By Amlan Chakraborty
NEW DELHI (Reuters) - The International Cricket Council (ICC) will take a "common sense approach" to deal with any potential Black Lives Matter protests by the players, the governing body said on Wednesday.
A growing number of athletes have joined the worldwide protests following the death of George Floyd, an unarmed black man who died in police custody last month after a white police officer knelt on his neck.
The ICC usually does not allow players to display messages "relating to political, religious or racial activities" but has joined soccer's governing body FIFA in being governed by "common sense".
"The ICC stands against racism and is proud of the diversity of our sport," an ICC spokesperson said in a statement mailed to Reuters.
"We support players using their platform to appropriately express their support for a more equitable society.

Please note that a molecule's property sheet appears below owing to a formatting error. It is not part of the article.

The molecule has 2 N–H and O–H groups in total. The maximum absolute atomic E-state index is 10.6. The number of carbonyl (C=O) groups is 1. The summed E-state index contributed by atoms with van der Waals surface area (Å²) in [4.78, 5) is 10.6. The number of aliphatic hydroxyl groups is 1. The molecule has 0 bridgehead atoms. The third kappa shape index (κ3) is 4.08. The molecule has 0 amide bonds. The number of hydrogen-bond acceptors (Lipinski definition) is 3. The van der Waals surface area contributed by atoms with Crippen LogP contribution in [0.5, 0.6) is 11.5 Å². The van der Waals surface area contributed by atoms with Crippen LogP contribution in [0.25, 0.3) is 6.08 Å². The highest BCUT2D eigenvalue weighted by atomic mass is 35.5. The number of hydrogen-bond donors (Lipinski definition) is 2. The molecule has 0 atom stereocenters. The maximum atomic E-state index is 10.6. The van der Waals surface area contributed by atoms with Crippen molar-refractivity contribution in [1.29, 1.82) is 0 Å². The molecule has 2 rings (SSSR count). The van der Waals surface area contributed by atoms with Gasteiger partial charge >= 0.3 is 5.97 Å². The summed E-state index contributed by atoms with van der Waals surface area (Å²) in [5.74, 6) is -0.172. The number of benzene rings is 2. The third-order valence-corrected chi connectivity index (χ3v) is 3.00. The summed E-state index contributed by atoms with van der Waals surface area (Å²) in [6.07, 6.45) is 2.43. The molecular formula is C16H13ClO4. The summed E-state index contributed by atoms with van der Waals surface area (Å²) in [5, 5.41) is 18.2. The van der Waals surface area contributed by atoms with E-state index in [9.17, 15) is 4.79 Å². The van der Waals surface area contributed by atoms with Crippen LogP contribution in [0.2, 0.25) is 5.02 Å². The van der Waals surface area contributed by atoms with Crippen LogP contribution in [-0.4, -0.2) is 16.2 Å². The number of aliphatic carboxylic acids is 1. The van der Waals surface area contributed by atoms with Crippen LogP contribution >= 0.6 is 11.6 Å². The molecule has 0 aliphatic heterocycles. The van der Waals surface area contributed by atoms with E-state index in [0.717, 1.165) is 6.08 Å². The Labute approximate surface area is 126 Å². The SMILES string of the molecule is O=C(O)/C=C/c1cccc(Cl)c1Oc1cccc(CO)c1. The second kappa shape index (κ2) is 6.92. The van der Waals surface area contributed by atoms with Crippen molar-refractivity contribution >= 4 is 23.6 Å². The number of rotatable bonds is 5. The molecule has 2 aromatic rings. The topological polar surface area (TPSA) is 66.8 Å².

"We will exercise a common sense approach to the implementation of regulations in relation to this issue and they will be assessed on a case by case basis by the match officials."
The ICC made India's Mahendra Singh Dhoni remove an army insignia from his wicketkeeping gloves at last year's World Cup, while England's Moeen Ali was banned from wearing wristbands featuring the slogans "Save Gaza" and "Free Palestine" in 2014.
The governing body introduced its anti-racism policy in 2012 and calls it "one of the toughest in world sport".
International cricket is set to resume after the COVID-19 enforced shutdown with England's three-test home series against West Indies next month.
(Reporting by Amlan Chakraborty in New Delhi; editing by Christian Radnedge)